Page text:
The Shape of Things at the Park Theatre – review

Nicky Allpress’ revival runs at the north London venue until 1 July

Carla Harrison-Hodge, Majid Mehdizadeh-Valoujerdy, Amber Anderson and Luke Newton are sitting in a row looking pensively during a scene in The Shape of Things at London's Park Theatre
Carla Harrison-Hodge, Majid Mehdizadeh-Valoujerdy, Amber Anderson and Luke Newton in The Shape of Things, © Mark Douet

It’s hard to believe that Neil LaBute’s elegantly nasty piece of human illumination is more than twenty years old. If anything, The Shape Of Things feels even more relevant today than it did when first seen in a 2001 Almeida premiere headed by Rachel Weisz and Paul Rudd. In its coruscating take-down of faux sincerity and the ongoing fascination with the surface beauty of people and objects, it actually feels more relatable in 2023 than it did originally.

Encountering it now, one is struck by the acuity of the observations, the forensically precise insights into the four characters, and the brilliance of the writing, but also how it foreshadows the obsession with image and physical perfection that so many people currently deal with in our so-called civilised world. When Adam first encounters Evelyn (and yes their names deliberately recall those of the humans present at the dawn of creation) in a gallery in a small American University town (she’s an art major, he’s all about the English Lit), it’s less meet-cute and more meet-awkward. She’s sardonic, a little wild and possibly about to deface a sculpture, while he’s just trying to do the right thing. Peaky Blinders‘ Amber Anderson and Bridgerton‘s Luke Newton are thoroughly convincing as, respectively, the aloof but super-smart fledgling artist and the schlubby nice guy working part-time as a security guard.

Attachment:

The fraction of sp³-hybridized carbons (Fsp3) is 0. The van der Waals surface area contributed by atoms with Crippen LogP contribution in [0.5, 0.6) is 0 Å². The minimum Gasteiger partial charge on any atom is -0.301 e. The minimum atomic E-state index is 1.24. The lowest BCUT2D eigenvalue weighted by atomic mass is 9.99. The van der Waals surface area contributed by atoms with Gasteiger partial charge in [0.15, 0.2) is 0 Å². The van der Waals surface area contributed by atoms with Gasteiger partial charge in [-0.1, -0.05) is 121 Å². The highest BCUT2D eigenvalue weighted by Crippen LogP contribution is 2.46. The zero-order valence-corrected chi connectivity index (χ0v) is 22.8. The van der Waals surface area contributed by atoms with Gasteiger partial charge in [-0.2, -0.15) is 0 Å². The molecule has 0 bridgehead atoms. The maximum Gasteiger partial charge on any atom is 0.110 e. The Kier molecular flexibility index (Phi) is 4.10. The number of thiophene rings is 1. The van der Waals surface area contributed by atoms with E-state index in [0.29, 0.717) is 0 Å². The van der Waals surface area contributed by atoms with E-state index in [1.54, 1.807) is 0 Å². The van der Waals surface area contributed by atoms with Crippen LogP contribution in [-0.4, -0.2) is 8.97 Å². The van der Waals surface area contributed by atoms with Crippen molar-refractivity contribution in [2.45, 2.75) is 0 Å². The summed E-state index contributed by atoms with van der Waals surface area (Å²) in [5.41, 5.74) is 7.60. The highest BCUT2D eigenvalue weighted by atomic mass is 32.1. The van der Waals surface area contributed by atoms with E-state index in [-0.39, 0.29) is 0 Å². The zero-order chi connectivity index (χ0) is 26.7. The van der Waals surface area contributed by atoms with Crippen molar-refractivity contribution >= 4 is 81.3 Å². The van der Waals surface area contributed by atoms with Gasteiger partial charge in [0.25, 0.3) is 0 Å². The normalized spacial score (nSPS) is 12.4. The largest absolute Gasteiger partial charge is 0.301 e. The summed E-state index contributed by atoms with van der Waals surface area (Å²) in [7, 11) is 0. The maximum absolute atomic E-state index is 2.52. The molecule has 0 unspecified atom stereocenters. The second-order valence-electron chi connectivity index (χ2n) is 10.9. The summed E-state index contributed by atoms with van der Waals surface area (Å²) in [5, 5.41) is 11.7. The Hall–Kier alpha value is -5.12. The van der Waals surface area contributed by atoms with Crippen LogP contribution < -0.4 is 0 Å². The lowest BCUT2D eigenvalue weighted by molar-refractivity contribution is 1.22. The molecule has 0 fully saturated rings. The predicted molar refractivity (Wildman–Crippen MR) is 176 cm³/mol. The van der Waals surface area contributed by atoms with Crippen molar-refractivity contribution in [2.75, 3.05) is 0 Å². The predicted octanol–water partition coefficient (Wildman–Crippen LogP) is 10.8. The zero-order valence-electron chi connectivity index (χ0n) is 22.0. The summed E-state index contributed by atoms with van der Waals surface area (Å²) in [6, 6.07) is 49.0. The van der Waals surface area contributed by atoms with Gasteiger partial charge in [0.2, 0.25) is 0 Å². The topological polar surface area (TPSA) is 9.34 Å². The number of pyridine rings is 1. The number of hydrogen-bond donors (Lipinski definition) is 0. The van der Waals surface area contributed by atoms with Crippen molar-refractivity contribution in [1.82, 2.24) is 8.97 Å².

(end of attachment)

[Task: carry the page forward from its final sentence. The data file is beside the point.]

They embark on a relationship that feels both uncomfortable and sexy, but also entirely real as he undertakes a number of lifestyle changes that will turn him into the boyfriend he thinks will be worthy of her. Part of the collateral damage is the friendship he has with former roommate Phil (Majid Mehdizadeh-Valoujerdy) plus Phil’s girlfriend Jenny (Carla Harrison-Hodge) who may just be carrying a torch for pre-transformation Adam. There’s a terrific scene where the four meet for the first time and the wheels come off astonishingly fast as it becomes rapidly clear that Evelyn and Phil are unlikely to ever see eye-to-eye on basically anything, and the recriminations and accusations stack up with tantalising intensity. Ultimately the play’s impact is predicated largely on a late-revealed central premise of such breathtaking cruelty that it makes you want to rewind the whole thing to watch again and see if you could spot the clues coming.

LaBute’s text, talky but dynamic, feels like a modern masterpiece in Nicky Allpress’s flawless production, mining the seam of rich humour running concurrently with a satisfying, clear-eyed understanding of what makes these flawed humans tick. Peter Butler’s simple, angular set suggests that the whole thing is playing out on a particularly austere art installation, and Anna Reddyhoff’s lighting repeatedly transforms the space with ingenuity and intelligence.

LaBute may not necessarily like all of the people he has created here but he sure understands them, and the four actors deliver potent, truthful work. Newton transforms exquisitely from geek to hunk, while never losing sight of how fundamentally decent Adam actually is, and Anderson, in a remarkable stage debut, makes Evelyn a subtle, damaged force of nature. Mehdizadeh-Valoujerdy is hilarious and intense as mouthy Phil, and Harrison-Hodge imbues Jenny with an endearing mix of sensitivity and kookiness. There is a moment where it looks as though Adam and Jenny, easily the most likeable half of this troublesome quartet, might actually have a shot at being together, which is all the more powerful for its raw hopelessness.

Ultimately, The Shape Of Things is a piece that fascinates on several contradictory levels. It’s very funny, utterly chilling, compellingly provocative and grimly prescient. It holds up a mirror to humanity that may not be easy to look into but feels unquestionably accurate. It’s about co-dependence, vanity, coercion, and the unfathomable gaps between what we say and what we mean. The dialogue leaps off the stage with a rare savagery and vitality, and it’s hard to imagine a better production than this one. A real must-see.

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The Shape of Things

Closed: 01 July 2023